School Curriculum And Assessment Should Change With Hybrid Mode Of Learning The hybrid learning model brings together the value of personalization, increased flexibility and instant assessment feedback
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The world has been facing unprecedented times since the COVID-19 pandemic broke out in early January 2020. Consequently, as a reaction, all educational institutes in India were closed indefinitely, affecting millions of learners. The shift from traditional face-to-face learning to distance (remote) learning brought the spotlight onto the vastly existing systemic inequalities within the educational system. These inequalities are clearly visible in terms of teacher capacity, student learning outcomes, engagement between teachers and students and access to digital infrastructure and technology. A cohesive integration between traditional classroom learning and online learning was a dire need.
A status report on the effectiveness of schools during COVID-19 indicated that more than 80 per cent of government school students in Odisha, Jharkhand, Bihar, Chhattisgarh and Uttar Pradesh did not receive educational resources during the lockdown period.
Despite the pandemic, the government has made considerable efforts to respond to this crisis by showing a commitment to quality education by publishing the National Education Policy (NEP) in 2020.
While the NEP stresses the importance of digital technology in reviving the educational infrastructure, addressing the status of learning outcomes suffered by students (especially children from public schools) is critical. A balanced approach to a hybrid learning infrastructure could be the solution to address these critical educational gaps.
Blended learning or a "hybrid' learning model has been around over the last decade. Still, it has come to everyone's attention recently due to the unprecedented global crisis brought about by the pandemic. COVID-19 forced educational institutions to attempt the "online' method of academic instruction. This created an enormous scope for learning among educators across the world. Various approaches to online learning and assessments were undertaken. One such approach that most educators found to be effective was hybrid learning. As a quick recall, hybrid learning is an education model of teaching and learning that combines in-person and virtual learning.
One concrete way to achieve the fundamental principles of NEP 2020—accessibility, affordability, equity and quality—is by adopting newer technologies that work to enable the existing system rather than disrupt it. These new technologies aim to enable the system by providing a necessary bridge between students at different learning levels and teachers. Thus, driving higher engagement and student learning outcomes while upskilling the teachers in accessible and direct content delivery.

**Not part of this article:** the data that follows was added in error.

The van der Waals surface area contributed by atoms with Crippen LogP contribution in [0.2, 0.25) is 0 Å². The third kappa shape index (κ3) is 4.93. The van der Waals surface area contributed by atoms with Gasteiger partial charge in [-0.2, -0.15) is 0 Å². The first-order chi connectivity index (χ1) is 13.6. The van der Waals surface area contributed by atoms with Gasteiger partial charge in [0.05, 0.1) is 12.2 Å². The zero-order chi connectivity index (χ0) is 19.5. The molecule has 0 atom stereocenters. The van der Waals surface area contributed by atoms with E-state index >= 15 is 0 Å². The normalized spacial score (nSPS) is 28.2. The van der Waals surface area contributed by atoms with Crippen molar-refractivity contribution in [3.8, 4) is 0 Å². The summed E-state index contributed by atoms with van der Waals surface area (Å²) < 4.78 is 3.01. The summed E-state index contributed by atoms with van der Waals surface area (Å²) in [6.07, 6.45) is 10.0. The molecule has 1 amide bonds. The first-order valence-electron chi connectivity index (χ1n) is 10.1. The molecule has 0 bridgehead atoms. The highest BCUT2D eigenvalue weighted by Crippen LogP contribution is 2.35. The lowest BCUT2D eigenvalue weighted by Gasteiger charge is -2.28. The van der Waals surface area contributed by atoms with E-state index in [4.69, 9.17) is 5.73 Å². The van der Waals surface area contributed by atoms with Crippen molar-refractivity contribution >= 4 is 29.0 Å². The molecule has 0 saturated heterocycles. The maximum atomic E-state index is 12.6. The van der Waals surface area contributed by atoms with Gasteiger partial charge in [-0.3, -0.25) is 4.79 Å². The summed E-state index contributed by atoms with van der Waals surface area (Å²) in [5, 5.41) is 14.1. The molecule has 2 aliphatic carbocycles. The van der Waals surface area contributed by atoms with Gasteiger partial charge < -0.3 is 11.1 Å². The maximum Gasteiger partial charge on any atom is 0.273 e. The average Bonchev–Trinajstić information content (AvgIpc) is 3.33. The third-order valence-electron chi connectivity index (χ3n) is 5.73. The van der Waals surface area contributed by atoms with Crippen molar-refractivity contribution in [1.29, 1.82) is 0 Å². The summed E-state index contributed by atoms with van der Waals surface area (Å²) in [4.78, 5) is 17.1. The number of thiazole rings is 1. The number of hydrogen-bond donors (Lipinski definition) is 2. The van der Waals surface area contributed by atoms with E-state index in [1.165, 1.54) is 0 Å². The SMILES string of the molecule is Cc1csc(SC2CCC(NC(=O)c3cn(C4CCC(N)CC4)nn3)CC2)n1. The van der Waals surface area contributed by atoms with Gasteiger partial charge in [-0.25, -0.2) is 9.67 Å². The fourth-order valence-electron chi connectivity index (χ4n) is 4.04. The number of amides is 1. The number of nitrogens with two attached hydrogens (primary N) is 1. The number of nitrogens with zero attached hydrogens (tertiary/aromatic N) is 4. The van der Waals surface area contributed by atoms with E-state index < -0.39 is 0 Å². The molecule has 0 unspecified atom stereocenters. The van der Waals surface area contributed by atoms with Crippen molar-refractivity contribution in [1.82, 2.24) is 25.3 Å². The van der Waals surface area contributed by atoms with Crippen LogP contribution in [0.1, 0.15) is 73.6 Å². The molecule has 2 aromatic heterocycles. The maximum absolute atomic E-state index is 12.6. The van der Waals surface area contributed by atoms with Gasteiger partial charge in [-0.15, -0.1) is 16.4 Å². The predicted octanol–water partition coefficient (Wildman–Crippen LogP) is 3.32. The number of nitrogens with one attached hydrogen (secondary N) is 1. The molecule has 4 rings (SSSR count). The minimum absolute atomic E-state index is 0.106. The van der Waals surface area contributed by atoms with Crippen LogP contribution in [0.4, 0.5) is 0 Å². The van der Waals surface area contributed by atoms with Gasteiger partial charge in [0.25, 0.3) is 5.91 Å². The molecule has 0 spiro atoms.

I believe that an effective integrated school system is a combination of having workable learning models in place along with ensuring that teachers are equipped to carry out these learning models. Teachers are the cornerstones of every education system. For them to continuously demonstrate their passion and commitment, it is imperative that they are provided with all the necessary tools to perform their duties.
With the added flexibility in learning modes, a need for flexible assessment methods also rises. Assessment tools in hybrid learning provide teachers with detailed, individual student performance reports within seconds. Thus, enabling teachers to make data-backed personalized learning and assessment tools every time they teach their students.
Administrators can use hybrid assessments to test students' learning achievement in a bid to understand the efficiency and effectiveness of NEP or such policies and other crucial domains that govern the everyday functioning of schools. If executed for a sample size of 30,000 students for two subjects, hybrid assessments have the potential to decrease the time taken to conduct such assessments by 575 times, simultaneously reducing the costs by a factor of four.
Planning out what assessments one wants to take and leveraging tools to facilitate these assessments are crucial steps for effective blended classroom learning. Andrew Miller (2020) argues that instructors should leverage technology tools for summative assessment in online learning environments. He argues that many technology tools already offer built-in features like quizzes and tests that allow for seamless integration of summative assessments. He mainly stresses that instructors should take full advantage of online assessment tools by tracking usage and analysing data collected within those tools. This will assist in monitoring students' progress and assist teachers in adapting instruction if necessary (Miller, 2015).
The hybrid learning model brings together the value of personalization, increased flexibility and instant assessment feedback. The HL model allows artificial intelligence to customize assessments to cater to varied learning needs. Thus, resulting in improved learning outcomes. Evaluating students through AI-powered online tools promotes self-paced learning among students. It eventually helps students become independent learners. The hybrid learning model has immense potential to tap into new areas in the education sector that were unthinkable before the COVID-19 era. Educators and educational institutions should make existing curriculums and assessments cohesive and adaptable to a hybrid learning environment and leverage the gains. I firmly believe this to be the future that will enable students, educators and administrators to drive quantifiable learning outcomes in the digital world.